The computer-controlled all-wheel drive systems on new cars and SUVs allow them to be driven like any other car: you just get in and go. There are usually no buttons to push or levers to pull, the AWD system is “on” all the time. Computers monitor wheel speeds and can send power to wheels that have the most grip on the fly. Consequently, all-wheel drive cars and SUVs tend to handle more like their two-wheel drive counterparts on the road. Engineers can vary the front-rear power split, providing different characteristics for different driving situations. Open road driving might favor more power to the front wheels for easy cruising and better gas mileage, while driving in snow will have all the wheels working to keep traction, all without any changes being made by the driver. Different cars use AWD systems in different ways.  The family crossover SUV might do fine sending most of its power to the front wheels, but for supercars like the Audi R8 or Lamborghini Gallardo, more power to the rear wheels results in better acceleration.  It is a flexible type of system.

Are there any all-wheel drive drawbacks? All-wheel drive systems do add weight and complexity to a car, and the engine needs to work harder to turn all four wheels as needed. That means fuel economy takes a hit, and base prices for AWD versions of cars that have it as an option are higher than their two-wheel drive versions. Buyers also have to be in the market for the right kind of car: other than SUVs, some luxury sedans and most every Subaru, the choices are also limited but you might be surprised to see what kind of cars you can now get with AWD.

But wait, there’s more.

Electric motors and a more simplified approach

Hybrids and electric vehicles (EVs) are bringing a new type of all-wheel drive to the market: they can use electric motors to directly power individual wheels within the wheel itself, no driveshafts, transfer cases or complicated transmissions required.

The Mercedes-Benz SLS AMG Electric Drive is a battery-powered version of Mercedes’ top sports car. It replaces the gasoline version’s single V8 engine and conventional drivetrain with four electric motors. Not only do they give this electrified sports car the balance and grip of all-wheel drive, the four in-wheel motors can also be used to brake individual wheels in corners, tugging the car into the proper cornering line. Here’s a video of the SLS AMG EV in action showing what’s possible with electric motors in each wheel.

The multiple motor approach can also work well with a hybrid car. The Porsche 918 Spyder is definitely the most outrageous plug-in hybrid ever made, and it uses two electric motors; one to drive the front wheels and another attached to its 4.6-liter V8 engine at the back of the car. The electric motors are computer controlled and also allow the car to be driven purely on electricity, giving the 918 amazing gas mileage for such a high-performance car. The upcoming Acura NSX (below) uses three motors: one for each front wheel, and one tag-teaming the rear wheels with a 3.5-liter V6 gas engine. The future is wide open when it comes to how many ways electric motors can be utilized in cars.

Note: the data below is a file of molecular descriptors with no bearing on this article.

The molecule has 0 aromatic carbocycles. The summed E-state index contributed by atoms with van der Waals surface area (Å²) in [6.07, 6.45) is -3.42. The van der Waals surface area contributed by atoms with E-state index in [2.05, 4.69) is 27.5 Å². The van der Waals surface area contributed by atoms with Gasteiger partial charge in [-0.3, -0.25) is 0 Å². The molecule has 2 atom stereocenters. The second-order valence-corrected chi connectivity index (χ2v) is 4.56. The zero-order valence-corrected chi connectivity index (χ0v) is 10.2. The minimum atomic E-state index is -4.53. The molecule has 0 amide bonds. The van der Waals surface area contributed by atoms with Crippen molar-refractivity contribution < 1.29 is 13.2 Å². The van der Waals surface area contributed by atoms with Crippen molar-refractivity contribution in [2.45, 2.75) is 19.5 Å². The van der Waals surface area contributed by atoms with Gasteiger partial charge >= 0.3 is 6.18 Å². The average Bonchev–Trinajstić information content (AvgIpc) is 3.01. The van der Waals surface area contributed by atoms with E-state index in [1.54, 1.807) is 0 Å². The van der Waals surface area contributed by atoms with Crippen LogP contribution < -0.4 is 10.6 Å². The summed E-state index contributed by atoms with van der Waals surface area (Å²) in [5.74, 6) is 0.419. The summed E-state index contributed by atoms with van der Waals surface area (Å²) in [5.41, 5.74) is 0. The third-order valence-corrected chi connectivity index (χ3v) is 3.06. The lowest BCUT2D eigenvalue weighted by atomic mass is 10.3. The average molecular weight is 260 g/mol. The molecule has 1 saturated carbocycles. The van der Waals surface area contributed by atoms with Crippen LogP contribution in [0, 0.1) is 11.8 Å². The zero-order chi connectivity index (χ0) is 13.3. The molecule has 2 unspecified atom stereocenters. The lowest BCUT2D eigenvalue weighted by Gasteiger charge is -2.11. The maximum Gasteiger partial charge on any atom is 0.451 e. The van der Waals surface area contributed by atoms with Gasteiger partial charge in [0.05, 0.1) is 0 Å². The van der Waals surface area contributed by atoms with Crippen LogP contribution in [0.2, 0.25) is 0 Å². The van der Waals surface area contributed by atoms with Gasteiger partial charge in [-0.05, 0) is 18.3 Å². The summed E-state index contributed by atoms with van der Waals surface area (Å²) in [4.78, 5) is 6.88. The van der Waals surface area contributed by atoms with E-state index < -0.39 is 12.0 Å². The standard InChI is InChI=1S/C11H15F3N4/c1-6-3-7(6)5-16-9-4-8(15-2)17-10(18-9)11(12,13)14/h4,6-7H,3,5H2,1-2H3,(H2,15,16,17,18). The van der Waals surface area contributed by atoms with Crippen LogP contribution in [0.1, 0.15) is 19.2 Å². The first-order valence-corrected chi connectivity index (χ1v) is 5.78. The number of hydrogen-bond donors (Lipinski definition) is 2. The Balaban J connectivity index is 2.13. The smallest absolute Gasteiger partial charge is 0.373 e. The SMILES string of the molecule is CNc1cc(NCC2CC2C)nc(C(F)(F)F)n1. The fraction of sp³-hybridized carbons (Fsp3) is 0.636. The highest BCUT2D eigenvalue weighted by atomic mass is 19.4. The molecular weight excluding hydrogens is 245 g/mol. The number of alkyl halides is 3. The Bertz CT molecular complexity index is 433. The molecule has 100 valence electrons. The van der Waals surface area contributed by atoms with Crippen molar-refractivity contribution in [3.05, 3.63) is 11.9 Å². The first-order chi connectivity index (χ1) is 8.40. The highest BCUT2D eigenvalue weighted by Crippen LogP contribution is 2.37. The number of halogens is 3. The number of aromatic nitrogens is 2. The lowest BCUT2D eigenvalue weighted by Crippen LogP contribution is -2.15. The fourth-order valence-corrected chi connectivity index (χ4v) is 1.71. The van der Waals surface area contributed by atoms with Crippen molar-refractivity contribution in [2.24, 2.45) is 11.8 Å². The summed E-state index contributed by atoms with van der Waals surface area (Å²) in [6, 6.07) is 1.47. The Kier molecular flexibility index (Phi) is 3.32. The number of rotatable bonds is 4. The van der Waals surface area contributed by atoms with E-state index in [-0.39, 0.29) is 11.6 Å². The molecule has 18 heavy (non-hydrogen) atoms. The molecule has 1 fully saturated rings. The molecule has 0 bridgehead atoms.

Brits allowed to place pre-orders for the up-coming U.S.-built Acura NSX

In the popular Tesla Model S electric car, a single watermelon-sized electric motor is positioned between the rear wheels. Because electric motors produce power over a much larger range than gas engines, most electric cars do not have a transmission in the usual sense. That is, there are no gears to change because the electric motor is connected to the drive wheels nearly directly, with perhaps a simple reduction gear between the motor and wheel. To go fast, the electric motor simply spins faster, no extra gearing is required. The ability to produce cars without a complicated transmission reduces weight, cost and complexity for automakers and also results in a very quiet and smooth ride, something most electric cars are known for. The drivetrain in most electric cars is really very simple in comparison to gas-powered cars and could lead to enhanced reliability and reduced repair costs for owners.

This begs the question: With so many motors and engines crammed into one vehicle, how do you figure out the horsepower of a hybrid or electric car? The easiest way is to add the output of the engine and each of the electric motors; carmakers call this “total system output.” Take the Porsche 918 Spyder mentioned above: it’s gasoline engine produces 608 hp, it’s front electric motor produces 127 hp, and its rear motor produces 154 hp. That brings the grand total to an amazing 887 hp!

Of course, the power output of electric motors is usually measured in kilowatts (kW), not horsepower. How do you convert kilowatts into horsepower? Simply multiply the number of kilowatts by 1.341 (i.e.: 100kw x 1.341 = 134 horsepower).

It should also be noted that, in hybrids, the electric motors can only provide power when their batteries are charged, so all of that power may not be available at all times. Hybrids often have different drive modes that prioritize all-electric driving, fuel economy, or performance by varying the combination of gasoline and electric power being fed to the wheels. These systems vary from model to model.

If you have a question about drivetrains, let us know in comments.